How about 8th-grade civics teachers? Another gem from The Onion.
Archive for July, 2011
The conservative Walton Foundation’s education spending has been in the news quite a bit this summer — including recent announcements of a $49.5 million dollar contribution to the expansion of Teach for America and the release of a list of how the Foundation distributed over $157 million in grants to education groups in 2010.
Overall, the Foundation’s largest grants last year went almost exclusively to organizations which support vouchers and charter schools, including over $2 million dollars to two New York state organizations with the most explicit commitments to supporting for-profit corporate charter schools and weakening teachers unions — the New York Charter Schools Association and the Brighter Choice Foundation. And interestingly enough, the $1.3 million that Eva Moskowitz’s Success Charter Network received from Walton almost exactly matches the amount the Network spent on advertising her schools last year — an average of $1,300 per new student:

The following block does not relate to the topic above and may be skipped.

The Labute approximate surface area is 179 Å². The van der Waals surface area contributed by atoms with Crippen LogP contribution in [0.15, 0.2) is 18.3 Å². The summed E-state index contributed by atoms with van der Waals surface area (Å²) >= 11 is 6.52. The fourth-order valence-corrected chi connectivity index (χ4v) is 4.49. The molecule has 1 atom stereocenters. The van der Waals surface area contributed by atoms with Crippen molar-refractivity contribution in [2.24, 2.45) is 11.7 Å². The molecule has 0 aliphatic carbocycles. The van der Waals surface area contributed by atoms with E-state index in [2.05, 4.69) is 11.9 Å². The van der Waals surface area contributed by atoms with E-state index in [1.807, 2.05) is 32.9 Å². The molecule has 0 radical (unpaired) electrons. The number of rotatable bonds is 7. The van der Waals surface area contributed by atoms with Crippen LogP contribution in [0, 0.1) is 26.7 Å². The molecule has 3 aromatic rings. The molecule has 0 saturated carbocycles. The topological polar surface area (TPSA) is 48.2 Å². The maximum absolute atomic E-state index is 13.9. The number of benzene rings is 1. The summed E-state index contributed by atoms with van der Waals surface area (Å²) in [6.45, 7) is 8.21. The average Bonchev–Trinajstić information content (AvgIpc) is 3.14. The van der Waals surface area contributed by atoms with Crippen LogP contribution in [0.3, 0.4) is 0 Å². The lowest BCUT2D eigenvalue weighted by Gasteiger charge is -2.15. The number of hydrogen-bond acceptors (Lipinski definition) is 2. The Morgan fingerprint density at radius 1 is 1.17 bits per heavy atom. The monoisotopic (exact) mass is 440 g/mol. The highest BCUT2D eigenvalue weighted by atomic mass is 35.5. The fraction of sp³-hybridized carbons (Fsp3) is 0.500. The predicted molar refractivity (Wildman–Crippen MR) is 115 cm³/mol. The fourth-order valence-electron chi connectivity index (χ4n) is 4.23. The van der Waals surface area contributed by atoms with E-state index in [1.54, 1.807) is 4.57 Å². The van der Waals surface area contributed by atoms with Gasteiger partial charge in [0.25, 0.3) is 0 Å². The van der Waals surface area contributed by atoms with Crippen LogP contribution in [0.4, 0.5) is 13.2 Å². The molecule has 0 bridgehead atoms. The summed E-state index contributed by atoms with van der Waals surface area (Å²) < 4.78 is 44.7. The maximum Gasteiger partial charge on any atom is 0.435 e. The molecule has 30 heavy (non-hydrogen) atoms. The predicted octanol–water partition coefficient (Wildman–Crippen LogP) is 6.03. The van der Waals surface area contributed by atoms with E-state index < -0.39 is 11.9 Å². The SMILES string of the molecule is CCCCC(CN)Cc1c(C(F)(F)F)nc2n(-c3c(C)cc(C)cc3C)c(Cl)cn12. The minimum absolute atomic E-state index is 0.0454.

Walton Foundation 2010 Grant Totals (for Selected Groups):
- Teach for America (National) — $16,652,436
- KIPP Foundation — $8,650,000
- New Teacher Project — $2,250,000
- Education Reform Now, Inc. — $1,325,000
- Success Charter Network — $1,310,000
- New York Charter Schools Association (NYCSA) — $1,045,459
- Brighter Choice Foundation — $995,332
After the RAND Corporation released its report concluding that the NYC school-wide bonus program “did not, by itself, improve student achievement…,” the Hechinger Report asked our own Leo Casey and University of Arkansas professor Gary Ritter to discuss the program and the study. Casey writes that we should move past the merit pay debate and find new tools for improving student achievement: